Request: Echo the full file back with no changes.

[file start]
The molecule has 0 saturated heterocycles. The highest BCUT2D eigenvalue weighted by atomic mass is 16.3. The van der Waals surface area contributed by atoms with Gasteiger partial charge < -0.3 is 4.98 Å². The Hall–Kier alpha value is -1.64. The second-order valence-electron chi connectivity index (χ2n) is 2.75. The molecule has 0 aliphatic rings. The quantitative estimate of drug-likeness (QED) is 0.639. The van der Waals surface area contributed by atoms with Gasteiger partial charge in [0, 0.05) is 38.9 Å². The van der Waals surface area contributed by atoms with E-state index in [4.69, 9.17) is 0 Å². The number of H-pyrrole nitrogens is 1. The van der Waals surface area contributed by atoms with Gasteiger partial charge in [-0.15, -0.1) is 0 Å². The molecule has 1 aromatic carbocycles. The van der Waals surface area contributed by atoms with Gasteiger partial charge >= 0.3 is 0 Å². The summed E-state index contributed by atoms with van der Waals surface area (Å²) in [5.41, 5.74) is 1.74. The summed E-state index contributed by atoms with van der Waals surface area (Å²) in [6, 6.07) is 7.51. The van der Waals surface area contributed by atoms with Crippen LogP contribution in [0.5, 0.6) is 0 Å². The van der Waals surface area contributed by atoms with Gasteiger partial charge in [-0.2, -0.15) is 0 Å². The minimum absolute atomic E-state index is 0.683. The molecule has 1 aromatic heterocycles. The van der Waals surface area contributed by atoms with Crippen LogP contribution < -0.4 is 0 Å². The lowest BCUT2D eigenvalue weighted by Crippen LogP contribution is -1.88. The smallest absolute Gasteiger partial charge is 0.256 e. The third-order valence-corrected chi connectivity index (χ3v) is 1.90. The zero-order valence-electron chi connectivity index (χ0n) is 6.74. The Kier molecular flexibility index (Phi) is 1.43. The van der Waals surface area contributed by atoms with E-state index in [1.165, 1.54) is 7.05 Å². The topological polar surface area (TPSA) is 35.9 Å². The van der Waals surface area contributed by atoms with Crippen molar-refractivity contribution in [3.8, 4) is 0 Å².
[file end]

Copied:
The molecule has 0 saturated heterocycles. The highest BCUT2D eigenvalue weighted by atomic mass is 16.3. The van der Waals surface area contributed by atoms with Gasteiger partial charge < -0.3 is 4.98 Å². The Hall–Kier alpha value is -1.64. The second-order valence-electron chi connectivity index (χ2n) is 2.75. The molecule has 0 aliphatic rings. The quantitative estimate of drug-likeness (QED) is 0.639. The van der Waals surface area contributed by atoms with Gasteiger partial charge in [0, 0.05) is 38.9 Å². The van der Waals surface area contributed by atoms with E-state index in [4.69, 9.17) is 0 Å². The number of H-pyrrole nitrogens is 1. The van der Waals surface area contributed by atoms with Gasteiger partial charge in [-0.15, -0.1) is 0 Å². The molecule has 1 aromatic carbocycles. The van der Waals surface area contributed by atoms with Gasteiger partial charge >= 0.3 is 0 Å². The summed E-state index contributed by atoms with van der Waals surface area (Å²) in [5.41, 5.74) is 1.74. The summed E-state index contributed by atoms with van der Waals surface area (Å²) in [6, 6.07) is 7.51. The van der Waals surface area contributed by atoms with Crippen LogP contribution in [0.5, 0.6) is 0 Å². The van der Waals surface area contributed by atoms with Gasteiger partial charge in [-0.2, -0.15) is 0 Å². The minimum absolute atomic E-state index is 0.683. The molecule has 1 aromatic heterocycles. The van der Waals surface area contributed by atoms with Crippen LogP contribution < -0.4 is 0 Å². The lowest BCUT2D eigenvalue weighted by Crippen LogP contribution is -1.88. The smallest absolute Gasteiger partial charge is 0.256 e. The third-order valence-corrected chi connectivity index (χ3v) is 1.90. The zero-order valence-electron chi connectivity index (χ0n) is 6.74. The Kier molecular flexibility index (Phi) is 1.43. The van der Waals surface area contributed by atoms with E-state index in [1.165, 1.54) is 7.05 Å². The topological polar surface area (TPSA) is 35.9 Å². The van der Waals surface area contributed by atoms with Crippen molar-refractivity contribution in [3.8, 4) is 0 Å².